From version < 30.1 >
edited by Vincent Massol
on 2019/10/16 13:35
To version < 31.1 >
edited by Vincent Massol
on 2019/10/16 14:00
< >
Change comment: There is no comment for this version



Page properties
... ... @@ -180,6 +180,8 @@
180 180  {{code}}
181 181  sudo vi /etc/ssh/sshd_config
182 182  {{/code}}
183 +
184 +Then reload sshd: {{code}}sudo /etc/init.d/sshd reload{{/code}}
183 183  )))
184 184  
185 185  **Connect to the XVNC server**


XWiki has a Continuous Integration setup to ensure XWiki's code is built at all times (i.e at every code check in). This also allows developers to only build the module they want and they'll have the other XWiki module dependencies downloaded from the XWiki remote repository.

We use the following tools:

We use a technique called binary dependency build which allows to check out only the module a developer wishes to work on and he'll automatically get the latest fresh binary dependencies built by our CI tool.

Jenkins Agent Image

XWiki has its own Jenkins Agent Docker image that is used by Jenkins master to spawn agents.

Jenkins Pipelines

Main Pipeline

We have developed a Jenkins Pipeline script to build XWiki projects (can be used for core and contrib projects). It has the following features:

  • Automatically use the right version of Java (and proper memory configuration)
  • Use Jenkins's Xvnc plugin to have a Display for functional tests
  • Use the "deploy" maven goal for "master" and "stable-*" branches only and "install" for the rest
  • Attach the screenshot of a failing XWiki Selenium test to the failed test's description
  • Check for false positives for known cases of failures not related to code + check for test flickers
  • Send mails for build failures
  • Supports passing custom job properties. See below for an example of how to use this to trigger nightly build of Docker-based configuration tests.

Note that if you use a "Github Organization" job type in Jenkins you'll get branch management for free, i.e. automatically build branches when new branches are added (or Pull Requests), and automatically stop building branches when they are removed from the SCM.

To use is for a project, add a Jenkinsfile with the following minimal configuration:

 * See the NOTICE file distributed with this work for additional
 * information regarding copyright ownership.
 * This is free software; you can redistribute it and/or modify it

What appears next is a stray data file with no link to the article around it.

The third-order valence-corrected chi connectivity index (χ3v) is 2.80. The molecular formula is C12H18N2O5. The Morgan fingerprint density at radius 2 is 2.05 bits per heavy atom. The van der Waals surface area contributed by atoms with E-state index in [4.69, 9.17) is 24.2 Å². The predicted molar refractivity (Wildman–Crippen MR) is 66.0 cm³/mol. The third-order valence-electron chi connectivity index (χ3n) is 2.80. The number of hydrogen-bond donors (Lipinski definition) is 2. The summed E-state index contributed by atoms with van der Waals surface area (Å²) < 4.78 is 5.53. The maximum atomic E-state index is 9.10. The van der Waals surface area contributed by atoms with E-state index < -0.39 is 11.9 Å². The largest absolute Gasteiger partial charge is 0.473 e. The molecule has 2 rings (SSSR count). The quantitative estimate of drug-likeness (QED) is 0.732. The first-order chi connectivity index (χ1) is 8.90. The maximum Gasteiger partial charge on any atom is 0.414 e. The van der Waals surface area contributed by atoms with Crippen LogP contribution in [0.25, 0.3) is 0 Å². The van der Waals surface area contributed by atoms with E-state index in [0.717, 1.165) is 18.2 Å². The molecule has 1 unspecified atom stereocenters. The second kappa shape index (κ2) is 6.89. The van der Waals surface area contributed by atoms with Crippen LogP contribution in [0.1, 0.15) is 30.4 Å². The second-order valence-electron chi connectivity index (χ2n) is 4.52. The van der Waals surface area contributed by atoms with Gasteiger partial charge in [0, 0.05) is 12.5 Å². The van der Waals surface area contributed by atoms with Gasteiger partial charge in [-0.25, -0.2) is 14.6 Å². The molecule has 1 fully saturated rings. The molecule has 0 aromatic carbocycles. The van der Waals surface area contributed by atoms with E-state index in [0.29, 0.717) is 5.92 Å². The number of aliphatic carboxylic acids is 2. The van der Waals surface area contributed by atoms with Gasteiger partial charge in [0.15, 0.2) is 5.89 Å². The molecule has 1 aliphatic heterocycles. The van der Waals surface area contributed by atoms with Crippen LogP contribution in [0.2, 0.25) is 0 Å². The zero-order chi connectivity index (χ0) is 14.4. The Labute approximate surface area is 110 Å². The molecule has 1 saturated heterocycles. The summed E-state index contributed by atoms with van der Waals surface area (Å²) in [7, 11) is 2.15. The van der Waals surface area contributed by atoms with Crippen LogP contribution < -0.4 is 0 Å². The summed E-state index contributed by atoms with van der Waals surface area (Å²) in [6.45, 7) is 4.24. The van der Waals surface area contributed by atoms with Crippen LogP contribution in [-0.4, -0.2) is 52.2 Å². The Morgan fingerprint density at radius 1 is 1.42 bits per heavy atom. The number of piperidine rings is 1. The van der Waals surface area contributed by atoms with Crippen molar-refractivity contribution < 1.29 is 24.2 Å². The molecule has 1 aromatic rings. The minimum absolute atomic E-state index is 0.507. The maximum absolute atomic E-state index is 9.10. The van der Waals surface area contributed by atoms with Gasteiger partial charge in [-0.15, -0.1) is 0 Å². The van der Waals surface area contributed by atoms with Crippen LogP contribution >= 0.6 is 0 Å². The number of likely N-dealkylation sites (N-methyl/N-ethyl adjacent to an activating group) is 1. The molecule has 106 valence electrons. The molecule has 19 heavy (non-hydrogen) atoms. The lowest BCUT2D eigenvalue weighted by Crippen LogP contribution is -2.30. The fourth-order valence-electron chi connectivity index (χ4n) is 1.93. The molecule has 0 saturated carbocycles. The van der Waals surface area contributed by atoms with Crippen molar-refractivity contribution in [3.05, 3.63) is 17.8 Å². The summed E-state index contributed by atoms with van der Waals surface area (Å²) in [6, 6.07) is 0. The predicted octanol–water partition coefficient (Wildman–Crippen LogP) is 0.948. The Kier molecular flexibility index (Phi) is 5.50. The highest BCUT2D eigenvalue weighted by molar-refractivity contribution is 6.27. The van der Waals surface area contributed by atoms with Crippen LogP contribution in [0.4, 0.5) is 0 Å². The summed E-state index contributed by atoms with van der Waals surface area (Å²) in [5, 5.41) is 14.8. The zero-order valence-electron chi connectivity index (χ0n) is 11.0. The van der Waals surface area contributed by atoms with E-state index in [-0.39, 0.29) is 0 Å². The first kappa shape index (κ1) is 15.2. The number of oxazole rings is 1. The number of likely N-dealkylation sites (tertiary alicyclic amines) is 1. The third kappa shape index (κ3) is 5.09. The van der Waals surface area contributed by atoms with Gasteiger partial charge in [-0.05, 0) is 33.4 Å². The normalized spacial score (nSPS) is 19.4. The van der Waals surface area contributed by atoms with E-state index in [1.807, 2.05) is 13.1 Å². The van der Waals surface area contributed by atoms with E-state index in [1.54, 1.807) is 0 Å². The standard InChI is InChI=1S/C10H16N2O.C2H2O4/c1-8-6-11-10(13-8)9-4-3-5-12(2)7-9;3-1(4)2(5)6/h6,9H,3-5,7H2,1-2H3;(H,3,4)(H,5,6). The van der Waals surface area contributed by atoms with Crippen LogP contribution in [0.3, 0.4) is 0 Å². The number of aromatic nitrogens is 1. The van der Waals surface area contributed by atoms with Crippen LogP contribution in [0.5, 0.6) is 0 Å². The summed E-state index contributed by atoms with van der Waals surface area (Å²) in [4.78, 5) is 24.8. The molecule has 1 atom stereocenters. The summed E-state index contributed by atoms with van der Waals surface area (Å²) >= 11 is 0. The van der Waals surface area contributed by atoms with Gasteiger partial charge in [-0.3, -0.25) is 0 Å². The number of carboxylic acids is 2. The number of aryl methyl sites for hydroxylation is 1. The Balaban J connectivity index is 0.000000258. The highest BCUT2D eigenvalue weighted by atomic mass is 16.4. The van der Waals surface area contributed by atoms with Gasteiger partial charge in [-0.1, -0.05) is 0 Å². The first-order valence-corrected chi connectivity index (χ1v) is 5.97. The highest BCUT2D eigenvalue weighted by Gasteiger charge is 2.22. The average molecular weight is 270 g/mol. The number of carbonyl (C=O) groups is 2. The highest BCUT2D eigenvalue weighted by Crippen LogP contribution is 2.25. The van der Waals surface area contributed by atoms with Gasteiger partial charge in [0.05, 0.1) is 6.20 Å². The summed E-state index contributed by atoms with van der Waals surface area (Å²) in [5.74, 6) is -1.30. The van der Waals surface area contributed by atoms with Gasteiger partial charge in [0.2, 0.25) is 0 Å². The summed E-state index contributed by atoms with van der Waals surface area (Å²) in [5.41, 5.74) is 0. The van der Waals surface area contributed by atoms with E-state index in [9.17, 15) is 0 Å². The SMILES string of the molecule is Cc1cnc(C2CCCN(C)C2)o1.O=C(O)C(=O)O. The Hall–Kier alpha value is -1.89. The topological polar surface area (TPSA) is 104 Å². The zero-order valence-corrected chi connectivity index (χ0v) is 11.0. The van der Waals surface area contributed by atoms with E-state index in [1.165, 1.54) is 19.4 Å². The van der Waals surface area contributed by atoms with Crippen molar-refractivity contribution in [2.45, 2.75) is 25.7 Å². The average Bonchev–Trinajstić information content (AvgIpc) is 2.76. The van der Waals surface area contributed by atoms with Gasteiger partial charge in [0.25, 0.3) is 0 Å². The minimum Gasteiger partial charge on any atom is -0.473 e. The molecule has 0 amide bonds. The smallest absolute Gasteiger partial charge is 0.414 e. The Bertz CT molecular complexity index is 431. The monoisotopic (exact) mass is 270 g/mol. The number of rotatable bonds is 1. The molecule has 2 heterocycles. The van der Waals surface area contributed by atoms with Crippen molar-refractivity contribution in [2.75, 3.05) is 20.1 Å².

* under the terms of the GNU Lesser General Public License as
 * published by the Free Software Foundation; either version 2.1 of
 * the License, or (at your option) any later version.
 * This software is distributed in the hope that it will be useful,
 * but WITHOUT ANY WARRANTY; without even the implied warranty of
 * Lesser General Public License for more details.
 * You should have received a copy of the GNU Lesser General Public
 * License along with this software; if not, write to the Free
 * Software Foundation, Inc., 51 Franklin St, Fifth Floor, Boston, MA
 * 02110-1301 USA, or see the FSF site:

// It's assumed that Jenkins has been configured to implicitly load the vars/xwikiModule.groovy library which exposes
// the "xwikiModule" global function/DSL.
// Note that the version used is the one defined in Jenkins but it can be overridden as follows:
// @Library("[email protected]") _
// See for details.

xwikiModule {

For more elaborate configuration, see:

Nightly Configuration Tests

Heres an example of how you can setup your Jenkinsfile to automatically have execution of Docker-based configuration tests every night. This example is taken from xwiki-platform's Jenkinsfile. For more details see this blog post.

  • Step 1: In the xwikiBuild step, pass the jobProperties configuration with some scheduler cron. For example:
    xwikiBuild( {
      jobProperties = getCustomJobProperties()

    private def getCustomJobProperties()
     // Define a scheduler job to execute the Docker-based functional tests at regular intervals. We do this since they
     // take time to execute and thus we cannot run them all the time.